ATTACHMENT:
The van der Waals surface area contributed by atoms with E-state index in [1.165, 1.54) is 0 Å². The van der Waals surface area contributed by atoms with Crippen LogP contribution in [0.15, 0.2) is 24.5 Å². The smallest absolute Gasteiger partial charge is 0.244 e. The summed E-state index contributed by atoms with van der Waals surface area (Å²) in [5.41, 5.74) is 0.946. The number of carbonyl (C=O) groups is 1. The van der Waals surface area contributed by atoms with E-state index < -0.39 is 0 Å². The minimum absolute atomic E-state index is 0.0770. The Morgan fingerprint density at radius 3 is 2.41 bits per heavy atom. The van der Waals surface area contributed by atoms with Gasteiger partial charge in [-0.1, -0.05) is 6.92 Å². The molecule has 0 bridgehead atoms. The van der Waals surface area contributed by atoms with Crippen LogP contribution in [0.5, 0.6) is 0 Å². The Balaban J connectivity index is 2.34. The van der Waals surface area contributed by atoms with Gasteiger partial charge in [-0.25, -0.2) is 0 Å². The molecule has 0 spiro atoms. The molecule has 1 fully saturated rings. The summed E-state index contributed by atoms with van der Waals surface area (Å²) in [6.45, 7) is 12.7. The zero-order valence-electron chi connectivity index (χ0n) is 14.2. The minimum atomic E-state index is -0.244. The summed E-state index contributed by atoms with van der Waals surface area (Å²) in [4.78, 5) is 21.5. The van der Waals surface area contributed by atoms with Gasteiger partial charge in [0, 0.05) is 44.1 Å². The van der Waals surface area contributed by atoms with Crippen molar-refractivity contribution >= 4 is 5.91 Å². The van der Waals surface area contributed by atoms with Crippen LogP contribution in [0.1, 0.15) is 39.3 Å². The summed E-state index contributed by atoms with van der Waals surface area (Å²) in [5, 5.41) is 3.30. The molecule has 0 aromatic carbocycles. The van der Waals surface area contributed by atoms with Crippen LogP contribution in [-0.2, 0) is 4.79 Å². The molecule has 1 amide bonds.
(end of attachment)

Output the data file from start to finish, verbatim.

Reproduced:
The van der Waals surface area contributed by atoms with E-state index in [1.165, 1.54) is 0 Å². The van der Waals surface area contributed by atoms with Crippen LogP contribution in [0.15, 0.2) is 24.5 Å². The smallest absolute Gasteiger partial charge is 0.244 e. The summed E-state index contributed by atoms with van der Waals surface area (Å²) in [5.41, 5.74) is 0.946. The number of carbonyl (C=O) groups is 1. The van der Waals surface area contributed by atoms with E-state index < -0.39 is 0 Å². The minimum absolute atomic E-state index is 0.0770. The Morgan fingerprint density at radius 3 is 2.41 bits per heavy atom. The van der Waals surface area contributed by atoms with Gasteiger partial charge in [-0.1, -0.05) is 6.92 Å². The molecule has 0 bridgehead atoms. The van der Waals surface area contributed by atoms with Crippen LogP contribution in [0.5, 0.6) is 0 Å². The Balaban J connectivity index is 2.34. The van der Waals surface area contributed by atoms with Gasteiger partial charge in [-0.25, -0.2) is 0 Å². The molecule has 0 spiro atoms. The molecule has 1 fully saturated rings. The summed E-state index contributed by atoms with van der Waals surface area (Å²) in [6.45, 7) is 12.7. The zero-order valence-electron chi connectivity index (χ0n) is 14.2. The minimum atomic E-state index is -0.244. The summed E-state index contributed by atoms with van der Waals surface area (Å²) in [4.78, 5) is 21.5. The van der Waals surface area contributed by atoms with Gasteiger partial charge in [0, 0.05) is 44.1 Å². The van der Waals surface area contributed by atoms with Crippen molar-refractivity contribution >= 4 is 5.91 Å². The van der Waals surface area contributed by atoms with Crippen LogP contribution in [0.1, 0.15) is 39.3 Å². The summed E-state index contributed by atoms with van der Waals surface area (Å²) in [5, 5.41) is 3.30. The molecule has 0 aromatic carbocycles. The van der Waals surface area contributed by atoms with Crippen LogP contribution in [-0.2, 0) is 4.79 Å². The molecule has 1 amide bonds.